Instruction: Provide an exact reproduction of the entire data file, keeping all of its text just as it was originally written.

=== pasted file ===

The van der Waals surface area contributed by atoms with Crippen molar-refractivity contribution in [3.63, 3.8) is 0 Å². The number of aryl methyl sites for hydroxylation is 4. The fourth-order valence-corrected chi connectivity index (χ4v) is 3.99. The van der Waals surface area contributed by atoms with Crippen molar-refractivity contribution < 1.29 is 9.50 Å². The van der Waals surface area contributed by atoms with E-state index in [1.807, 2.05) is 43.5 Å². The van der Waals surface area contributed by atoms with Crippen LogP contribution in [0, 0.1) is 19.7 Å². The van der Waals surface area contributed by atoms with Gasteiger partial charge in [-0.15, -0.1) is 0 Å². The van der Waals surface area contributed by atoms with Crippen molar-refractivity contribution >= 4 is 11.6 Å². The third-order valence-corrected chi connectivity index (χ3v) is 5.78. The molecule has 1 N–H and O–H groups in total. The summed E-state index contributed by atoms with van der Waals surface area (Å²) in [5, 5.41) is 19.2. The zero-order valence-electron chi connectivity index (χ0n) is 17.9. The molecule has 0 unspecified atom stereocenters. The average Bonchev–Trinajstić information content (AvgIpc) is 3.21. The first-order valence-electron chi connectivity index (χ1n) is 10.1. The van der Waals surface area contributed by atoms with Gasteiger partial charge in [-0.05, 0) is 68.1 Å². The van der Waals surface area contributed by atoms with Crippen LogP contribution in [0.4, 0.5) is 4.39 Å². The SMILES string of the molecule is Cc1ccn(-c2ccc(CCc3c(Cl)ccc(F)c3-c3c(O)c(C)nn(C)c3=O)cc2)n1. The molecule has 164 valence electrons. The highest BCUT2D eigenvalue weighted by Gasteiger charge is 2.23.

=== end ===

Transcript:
The van der Waals surface area contributed by atoms with Crippen molar-refractivity contribution in [3.63, 3.8) is 0 Å². The number of aryl methyl sites for hydroxylation is 4. The fourth-order valence-corrected chi connectivity index (χ4v) is 3.99. The van der Waals surface area contributed by atoms with Crippen molar-refractivity contribution < 1.29 is 9.50 Å². The van der Waals surface area contributed by atoms with E-state index in [1.807, 2.05) is 43.5 Å². The van der Waals surface area contributed by atoms with Crippen LogP contribution in [0, 0.1) is 19.7 Å². The van der Waals surface area contributed by atoms with Gasteiger partial charge in [-0.15, -0.1) is 0 Å². The van der Waals surface area contributed by atoms with Crippen molar-refractivity contribution >= 4 is 11.6 Å². The third-order valence-corrected chi connectivity index (χ3v) is 5.78. The molecule has 1 N–H and O–H groups in total. The summed E-state index contributed by atoms with van der Waals surface area (Å²) in [5, 5.41) is 19.2. The zero-order valence-electron chi connectivity index (χ0n) is 17.9. The molecule has 0 unspecified atom stereocenters. The average Bonchev–Trinajstić information content (AvgIpc) is 3.21. The first-order valence-electron chi connectivity index (χ1n) is 10.1. The van der Waals surface area contributed by atoms with Gasteiger partial charge in [-0.05, 0) is 68.1 Å². The van der Waals surface area contributed by atoms with Crippen LogP contribution in [0.4, 0.5) is 4.39 Å². The SMILES string of the molecule is Cc1ccn(-c2ccc(CCc3c(Cl)ccc(F)c3-c3c(O)c(C)nn(C)c3=O)cc2)n1. The molecule has 164 valence electrons. The highest BCUT2D eigenvalue weighted by Gasteiger charge is 2.23.